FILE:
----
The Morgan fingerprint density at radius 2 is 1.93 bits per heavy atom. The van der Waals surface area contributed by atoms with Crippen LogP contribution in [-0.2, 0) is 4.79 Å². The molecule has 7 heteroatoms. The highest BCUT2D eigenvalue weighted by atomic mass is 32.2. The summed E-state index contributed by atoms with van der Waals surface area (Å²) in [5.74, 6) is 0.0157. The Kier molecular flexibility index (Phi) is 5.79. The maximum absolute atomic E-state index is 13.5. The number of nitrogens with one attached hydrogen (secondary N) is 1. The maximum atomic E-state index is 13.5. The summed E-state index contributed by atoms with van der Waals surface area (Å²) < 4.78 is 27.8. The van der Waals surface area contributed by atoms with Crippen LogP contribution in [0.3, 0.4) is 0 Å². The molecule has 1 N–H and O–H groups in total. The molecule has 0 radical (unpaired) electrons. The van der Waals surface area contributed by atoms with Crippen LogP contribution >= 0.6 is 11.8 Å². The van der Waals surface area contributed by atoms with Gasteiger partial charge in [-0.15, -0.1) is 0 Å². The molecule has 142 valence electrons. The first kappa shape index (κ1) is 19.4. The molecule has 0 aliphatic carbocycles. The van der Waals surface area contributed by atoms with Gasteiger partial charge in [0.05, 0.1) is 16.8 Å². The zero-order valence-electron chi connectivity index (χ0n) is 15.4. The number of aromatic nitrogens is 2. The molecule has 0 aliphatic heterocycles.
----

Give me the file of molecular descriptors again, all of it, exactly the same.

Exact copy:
The Morgan fingerprint density at radius 2 is 1.93 bits per heavy atom. The van der Waals surface area contributed by atoms with Crippen LogP contribution in [-0.2, 0) is 4.79 Å². The molecule has 7 heteroatoms. The highest BCUT2D eigenvalue weighted by atomic mass is 32.2. The summed E-state index contributed by atoms with van der Waals surface area (Å²) in [5.74, 6) is 0.0157. The Kier molecular flexibility index (Phi) is 5.79. The maximum absolute atomic E-state index is 13.5. The number of nitrogens with one attached hydrogen (secondary N) is 1. The maximum atomic E-state index is 13.5. The summed E-state index contributed by atoms with van der Waals surface area (Å²) < 4.78 is 27.8. The van der Waals surface area contributed by atoms with Crippen LogP contribution in [0.3, 0.4) is 0 Å². The molecule has 1 N–H and O–H groups in total. The molecule has 0 radical (unpaired) electrons. The van der Waals surface area contributed by atoms with Crippen LogP contribution >= 0.6 is 11.8 Å². The van der Waals surface area contributed by atoms with Gasteiger partial charge in [-0.15, -0.1) is 0 Å². The molecule has 142 valence electrons. The first kappa shape index (κ1) is 19.4. The molecule has 0 aliphatic carbocycles. The van der Waals surface area contributed by atoms with Gasteiger partial charge in [0.05, 0.1) is 16.8 Å². The zero-order valence-electron chi connectivity index (χ0n) is 15.4. The number of aromatic nitrogens is 2. The molecule has 0 aliphatic heterocycles.